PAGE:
Supporting people affected by cancer

Supporting people affected by cancer

Normally, I like to have my new blog post written and launched by Friday each week, but since the increase in my treatment regime, and prior engagements made long ago, this week and next are particularly difficult and will find me writing at the w/end. However, another reason for my time issue, is that I have had contact from 3 people, who I have encountered in very different situations, and have asked for various forms of support with their issues. This prompted my thoughts for this post. All of these people are unfortunately, ‘experienced patients,’ with family, friends, and medical teams around them. However they have chosen to contact me, regarding their issues. I wrote last year that it was ‘time to look at the ways we offer support‘ but I also

The reality of living in a permanent shadow

The reality of living in a permanent shadow

Despite, the fact that I don’t work, my weeks are never boring. My trips to hospital use a lot of my time, and I have calculated that in every month, I spend a complete week at hospital. I have had to become very selective in the projects that I am able to get involved in, so that I allow myself, enough recovery time between treatment. My reality is that I am unable to do the things that my brain remembers I used to manage! It has taken me a long time to come to terms with that. I watch enviously as my friends fill up their social lives, and plan holidays. Remembering those days, as if they were yesterday. Now, there are times when an evening out can feel like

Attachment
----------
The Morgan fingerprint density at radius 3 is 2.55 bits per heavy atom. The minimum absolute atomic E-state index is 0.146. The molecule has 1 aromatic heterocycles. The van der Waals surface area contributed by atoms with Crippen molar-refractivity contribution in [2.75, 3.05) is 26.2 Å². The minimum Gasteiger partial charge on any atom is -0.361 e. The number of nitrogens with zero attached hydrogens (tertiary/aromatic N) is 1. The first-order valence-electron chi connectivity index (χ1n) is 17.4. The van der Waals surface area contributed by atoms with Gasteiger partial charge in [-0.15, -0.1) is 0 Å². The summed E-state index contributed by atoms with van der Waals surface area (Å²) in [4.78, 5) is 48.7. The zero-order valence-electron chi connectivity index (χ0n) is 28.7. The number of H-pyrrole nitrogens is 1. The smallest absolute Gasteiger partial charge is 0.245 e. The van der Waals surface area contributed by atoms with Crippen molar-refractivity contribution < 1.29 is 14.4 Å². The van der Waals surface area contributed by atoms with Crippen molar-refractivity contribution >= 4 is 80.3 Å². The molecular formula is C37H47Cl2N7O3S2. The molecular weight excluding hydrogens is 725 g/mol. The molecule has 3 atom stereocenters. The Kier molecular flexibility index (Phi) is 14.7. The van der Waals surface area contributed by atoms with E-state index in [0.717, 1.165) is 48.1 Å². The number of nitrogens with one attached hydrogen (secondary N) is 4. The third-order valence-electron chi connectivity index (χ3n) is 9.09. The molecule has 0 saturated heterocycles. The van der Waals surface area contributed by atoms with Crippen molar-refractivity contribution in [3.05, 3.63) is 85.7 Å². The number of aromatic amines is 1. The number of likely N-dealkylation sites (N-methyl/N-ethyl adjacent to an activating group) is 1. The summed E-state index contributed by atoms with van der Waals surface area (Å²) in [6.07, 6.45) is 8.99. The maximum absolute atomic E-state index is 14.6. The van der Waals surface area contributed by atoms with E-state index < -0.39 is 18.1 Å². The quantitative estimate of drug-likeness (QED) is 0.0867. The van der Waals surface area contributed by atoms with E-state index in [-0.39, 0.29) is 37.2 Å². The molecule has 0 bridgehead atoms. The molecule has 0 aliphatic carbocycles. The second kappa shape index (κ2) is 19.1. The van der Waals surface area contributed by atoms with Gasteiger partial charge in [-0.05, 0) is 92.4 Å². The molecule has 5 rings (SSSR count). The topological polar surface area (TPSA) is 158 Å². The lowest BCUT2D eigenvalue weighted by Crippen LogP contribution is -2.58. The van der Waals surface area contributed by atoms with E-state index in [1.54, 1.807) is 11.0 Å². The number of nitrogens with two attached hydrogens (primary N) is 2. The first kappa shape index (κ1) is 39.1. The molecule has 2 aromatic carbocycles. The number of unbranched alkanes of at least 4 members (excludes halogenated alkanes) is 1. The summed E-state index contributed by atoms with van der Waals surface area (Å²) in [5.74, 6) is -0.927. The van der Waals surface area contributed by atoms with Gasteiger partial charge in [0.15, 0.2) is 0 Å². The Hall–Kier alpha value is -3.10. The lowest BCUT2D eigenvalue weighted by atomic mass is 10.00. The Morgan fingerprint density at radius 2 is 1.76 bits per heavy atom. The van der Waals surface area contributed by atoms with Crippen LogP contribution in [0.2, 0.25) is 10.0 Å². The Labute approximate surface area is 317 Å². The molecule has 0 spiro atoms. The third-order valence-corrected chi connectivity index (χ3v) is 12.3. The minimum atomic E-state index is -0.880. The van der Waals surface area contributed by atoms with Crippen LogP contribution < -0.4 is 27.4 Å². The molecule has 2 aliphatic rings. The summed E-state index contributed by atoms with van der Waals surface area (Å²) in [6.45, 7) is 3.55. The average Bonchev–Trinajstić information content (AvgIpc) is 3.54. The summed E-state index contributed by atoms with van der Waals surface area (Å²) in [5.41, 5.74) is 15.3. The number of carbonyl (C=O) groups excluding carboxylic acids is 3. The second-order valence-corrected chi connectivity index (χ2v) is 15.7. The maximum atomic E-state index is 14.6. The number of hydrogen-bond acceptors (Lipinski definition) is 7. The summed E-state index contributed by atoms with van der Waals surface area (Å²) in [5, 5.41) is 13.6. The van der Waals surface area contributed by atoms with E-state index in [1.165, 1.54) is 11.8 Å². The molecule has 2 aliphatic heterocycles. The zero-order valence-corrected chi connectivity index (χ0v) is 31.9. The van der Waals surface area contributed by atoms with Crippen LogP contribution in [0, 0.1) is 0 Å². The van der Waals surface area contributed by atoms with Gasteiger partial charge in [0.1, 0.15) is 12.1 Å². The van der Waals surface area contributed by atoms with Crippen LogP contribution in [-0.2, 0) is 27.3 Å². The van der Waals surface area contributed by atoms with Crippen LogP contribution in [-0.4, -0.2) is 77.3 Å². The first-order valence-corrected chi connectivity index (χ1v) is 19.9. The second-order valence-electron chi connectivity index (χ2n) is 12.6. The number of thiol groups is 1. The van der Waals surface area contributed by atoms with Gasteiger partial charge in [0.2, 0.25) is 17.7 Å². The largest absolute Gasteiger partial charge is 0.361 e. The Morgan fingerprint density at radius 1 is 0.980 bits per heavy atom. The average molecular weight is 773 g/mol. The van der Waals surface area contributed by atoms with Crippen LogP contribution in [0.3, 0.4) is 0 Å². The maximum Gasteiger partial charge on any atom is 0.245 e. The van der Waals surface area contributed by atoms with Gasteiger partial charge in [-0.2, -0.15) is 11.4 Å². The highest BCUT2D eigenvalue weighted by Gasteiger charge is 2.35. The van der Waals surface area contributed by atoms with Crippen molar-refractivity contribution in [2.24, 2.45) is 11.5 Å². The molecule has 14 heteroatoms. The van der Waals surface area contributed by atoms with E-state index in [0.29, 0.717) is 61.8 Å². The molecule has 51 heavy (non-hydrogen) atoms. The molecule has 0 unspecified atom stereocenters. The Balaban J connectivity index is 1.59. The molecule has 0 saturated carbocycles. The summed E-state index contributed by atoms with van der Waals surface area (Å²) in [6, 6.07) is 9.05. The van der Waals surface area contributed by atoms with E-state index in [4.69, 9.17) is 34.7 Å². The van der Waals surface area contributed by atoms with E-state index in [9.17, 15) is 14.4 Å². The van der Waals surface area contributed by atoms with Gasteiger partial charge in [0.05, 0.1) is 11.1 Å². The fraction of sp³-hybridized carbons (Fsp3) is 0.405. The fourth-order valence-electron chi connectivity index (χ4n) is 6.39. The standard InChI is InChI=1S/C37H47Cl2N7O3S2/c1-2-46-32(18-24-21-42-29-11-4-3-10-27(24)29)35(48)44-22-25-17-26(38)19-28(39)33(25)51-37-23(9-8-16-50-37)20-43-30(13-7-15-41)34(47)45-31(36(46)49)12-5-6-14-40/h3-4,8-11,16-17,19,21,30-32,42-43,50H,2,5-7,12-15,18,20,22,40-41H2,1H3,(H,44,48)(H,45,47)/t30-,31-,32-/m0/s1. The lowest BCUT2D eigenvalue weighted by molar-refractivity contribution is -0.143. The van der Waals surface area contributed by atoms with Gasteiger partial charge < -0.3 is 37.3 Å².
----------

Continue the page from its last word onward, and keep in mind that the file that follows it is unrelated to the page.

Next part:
Confessions of a cancer fraud (Annmarie’s story)

Confessions of a cancer fraud (Annmarie's story)

After 6 years of treatment in the cancer sector, my learning never stops. Unlike a lot of things that we learn in our lives, everyone’s experience is unique. So, no amount of reading, or talking with others can ever prepare you, for how you will deal with your own cancer diagnosis. Some people just quietly get on with what they have to do, and others are happy to share their experiences. There just isn’t a correct way of dealing with things, just what feels right for you. One of the things that I have learned,is so much that happens around cancer is out of your control. Not just how you feel about things, but particularly how other people view you, because of cancer. I have written about this on several

Just a piece in the jigsaw of life

Just a piece in the jigsaw of life

My treatment has started again in earnest this week. Unfortunately, my efforts to regain some of my life have not been successful, and after trying my treatment monthly, my graft v host disease is beginning to get a grip on my body again, and I must resume a more aggressive regime of fortnightly. I did start a self centred moan to my Consultant, who smiled. She said that I will HAVE to slow down now, and that the staff would be pleased to have my company more often! There are certainly many down sides of being in the hospital so frequently, and the treatment is tiring, but unlike chemo, it is not toxic. I am still plugged into a machine for hours but am able to focus on my thoughts.